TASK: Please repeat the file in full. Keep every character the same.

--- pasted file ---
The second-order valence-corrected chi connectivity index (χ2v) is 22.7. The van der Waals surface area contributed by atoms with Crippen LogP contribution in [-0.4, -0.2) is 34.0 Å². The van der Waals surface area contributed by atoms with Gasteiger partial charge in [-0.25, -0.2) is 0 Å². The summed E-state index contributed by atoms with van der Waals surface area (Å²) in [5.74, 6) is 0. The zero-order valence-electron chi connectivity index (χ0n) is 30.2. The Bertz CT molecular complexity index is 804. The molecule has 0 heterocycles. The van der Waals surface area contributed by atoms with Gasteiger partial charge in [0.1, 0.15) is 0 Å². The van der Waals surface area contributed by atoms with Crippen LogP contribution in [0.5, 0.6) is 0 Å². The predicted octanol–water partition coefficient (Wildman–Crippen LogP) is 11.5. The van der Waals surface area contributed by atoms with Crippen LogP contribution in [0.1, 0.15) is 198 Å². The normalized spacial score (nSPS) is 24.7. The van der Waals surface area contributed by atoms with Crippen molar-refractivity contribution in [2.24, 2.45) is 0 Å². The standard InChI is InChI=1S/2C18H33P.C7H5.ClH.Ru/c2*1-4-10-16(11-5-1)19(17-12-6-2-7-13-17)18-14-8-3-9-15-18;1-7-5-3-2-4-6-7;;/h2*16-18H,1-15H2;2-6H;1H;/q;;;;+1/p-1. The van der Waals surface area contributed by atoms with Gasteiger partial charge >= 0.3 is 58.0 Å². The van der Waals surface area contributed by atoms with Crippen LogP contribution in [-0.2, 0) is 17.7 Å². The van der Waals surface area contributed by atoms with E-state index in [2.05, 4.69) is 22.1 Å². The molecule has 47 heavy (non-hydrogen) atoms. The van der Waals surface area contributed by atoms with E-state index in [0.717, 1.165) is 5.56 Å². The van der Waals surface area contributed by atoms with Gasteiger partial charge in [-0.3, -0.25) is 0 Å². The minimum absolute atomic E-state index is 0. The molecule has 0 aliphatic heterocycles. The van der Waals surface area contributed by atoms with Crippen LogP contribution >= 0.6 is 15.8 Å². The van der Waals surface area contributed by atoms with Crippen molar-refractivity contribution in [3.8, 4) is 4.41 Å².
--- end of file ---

The second-order valence-corrected chi connectivity index (χ2v) is 22.7. The van der Waals surface area contributed by atoms with Crippen LogP contribution in [-0.4, -0.2) is 34.0 Å². The van der Waals surface area contributed by atoms with Gasteiger partial charge in [-0.25, -0.2) is 0 Å². The summed E-state index contributed by atoms with van der Waals surface area (Å²) in [5.74, 6) is 0. The zero-order valence-electron chi connectivity index (χ0n) is 30.2. The Bertz CT molecular complexity index is 804. The molecule has 0 heterocycles. The van der Waals surface area contributed by atoms with Gasteiger partial charge in [0.1, 0.15) is 0 Å². The van der Waals surface area contributed by atoms with Crippen LogP contribution in [0.5, 0.6) is 0 Å². The predicted octanol–water partition coefficient (Wildman–Crippen LogP) is 11.5. The van der Waals surface area contributed by atoms with Crippen LogP contribution in [0.1, 0.15) is 198 Å². The normalized spacial score (nSPS) is 24.7. The van der Waals surface area contributed by atoms with Crippen molar-refractivity contribution in [2.24, 2.45) is 0 Å². The standard InChI is InChI=1S/2C18H33P.C7H5.ClH.Ru/c2*1-4-10-16(11-5-1)19(17-12-6-2-7-13-17)18-14-8-3-9-15-18;1-7-5-3-2-4-6-7;;/h2*16-18H,1-15H2;2-6H;1H;/q;;;;+1/p-1. The van der Waals surface area contributed by atoms with Gasteiger partial charge >= 0.3 is 58.0 Å². The van der Waals surface area contributed by atoms with Crippen LogP contribution in [-0.2, 0) is 17.7 Å². The van der Waals surface area contributed by atoms with E-state index in [2.05, 4.69) is 22.1 Å². The molecule has 47 heavy (non-hydrogen) atoms. The van der Waals surface area contributed by atoms with E-state index in [0.717, 1.165) is 5.56 Å². The van der Waals surface area contributed by atoms with Gasteiger partial charge in [-0.3, -0.25) is 0 Å². The minimum absolute atomic E-state index is 0. The molecule has 0 aliphatic heterocycles. The van der Waals surface area contributed by atoms with Crippen LogP contribution >= 0.6 is 15.8 Å². The van der Waals surface area contributed by atoms with Crippen molar-refractivity contribution in [3.8, 4) is 4.41 Å².